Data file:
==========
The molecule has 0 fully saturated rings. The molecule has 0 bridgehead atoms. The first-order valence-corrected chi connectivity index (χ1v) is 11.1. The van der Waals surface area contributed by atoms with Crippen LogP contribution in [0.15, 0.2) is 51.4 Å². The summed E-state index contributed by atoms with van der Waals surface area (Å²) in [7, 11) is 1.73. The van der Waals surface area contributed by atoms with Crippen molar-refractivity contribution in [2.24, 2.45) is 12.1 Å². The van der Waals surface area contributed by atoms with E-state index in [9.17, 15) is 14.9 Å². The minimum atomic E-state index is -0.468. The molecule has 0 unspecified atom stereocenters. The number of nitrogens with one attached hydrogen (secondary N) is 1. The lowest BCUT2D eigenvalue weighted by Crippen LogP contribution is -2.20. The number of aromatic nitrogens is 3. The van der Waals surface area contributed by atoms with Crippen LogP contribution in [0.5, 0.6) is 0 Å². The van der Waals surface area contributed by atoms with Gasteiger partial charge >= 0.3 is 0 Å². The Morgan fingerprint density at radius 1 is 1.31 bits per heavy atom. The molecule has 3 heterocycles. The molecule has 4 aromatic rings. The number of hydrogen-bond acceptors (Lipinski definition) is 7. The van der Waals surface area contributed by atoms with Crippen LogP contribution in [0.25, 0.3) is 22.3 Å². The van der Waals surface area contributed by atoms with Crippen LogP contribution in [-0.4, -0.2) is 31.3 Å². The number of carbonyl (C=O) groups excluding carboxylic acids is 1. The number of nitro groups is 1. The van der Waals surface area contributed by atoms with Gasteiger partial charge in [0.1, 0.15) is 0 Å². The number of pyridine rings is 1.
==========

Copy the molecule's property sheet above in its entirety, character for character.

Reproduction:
The molecule has 0 fully saturated rings. The molecule has 0 bridgehead atoms. The first-order valence-corrected chi connectivity index (χ1v) is 11.1. The van der Waals surface area contributed by atoms with Crippen LogP contribution in [0.15, 0.2) is 51.4 Å². The summed E-state index contributed by atoms with van der Waals surface area (Å²) in [7, 11) is 1.73. The van der Waals surface area contributed by atoms with Crippen molar-refractivity contribution in [2.24, 2.45) is 12.1 Å². The van der Waals surface area contributed by atoms with E-state index in [9.17, 15) is 14.9 Å². The minimum atomic E-state index is -0.468. The molecule has 0 unspecified atom stereocenters. The number of nitrogens with one attached hydrogen (secondary N) is 1. The lowest BCUT2D eigenvalue weighted by Crippen LogP contribution is -2.20. The number of aromatic nitrogens is 3. The van der Waals surface area contributed by atoms with Crippen LogP contribution in [0.5, 0.6) is 0 Å². The van der Waals surface area contributed by atoms with Gasteiger partial charge >= 0.3 is 0 Å². The Morgan fingerprint density at radius 1 is 1.31 bits per heavy atom. The molecule has 3 heterocycles. The molecule has 4 aromatic rings. The number of hydrogen-bond acceptors (Lipinski definition) is 7. The van der Waals surface area contributed by atoms with Crippen LogP contribution in [0.25, 0.3) is 22.3 Å². The van der Waals surface area contributed by atoms with Crippen LogP contribution in [-0.4, -0.2) is 31.3 Å². The number of carbonyl (C=O) groups excluding carboxylic acids is 1. The number of nitro groups is 1. The van der Waals surface area contributed by atoms with Gasteiger partial charge in [0.1, 0.15) is 0 Å². The number of pyridine rings is 1.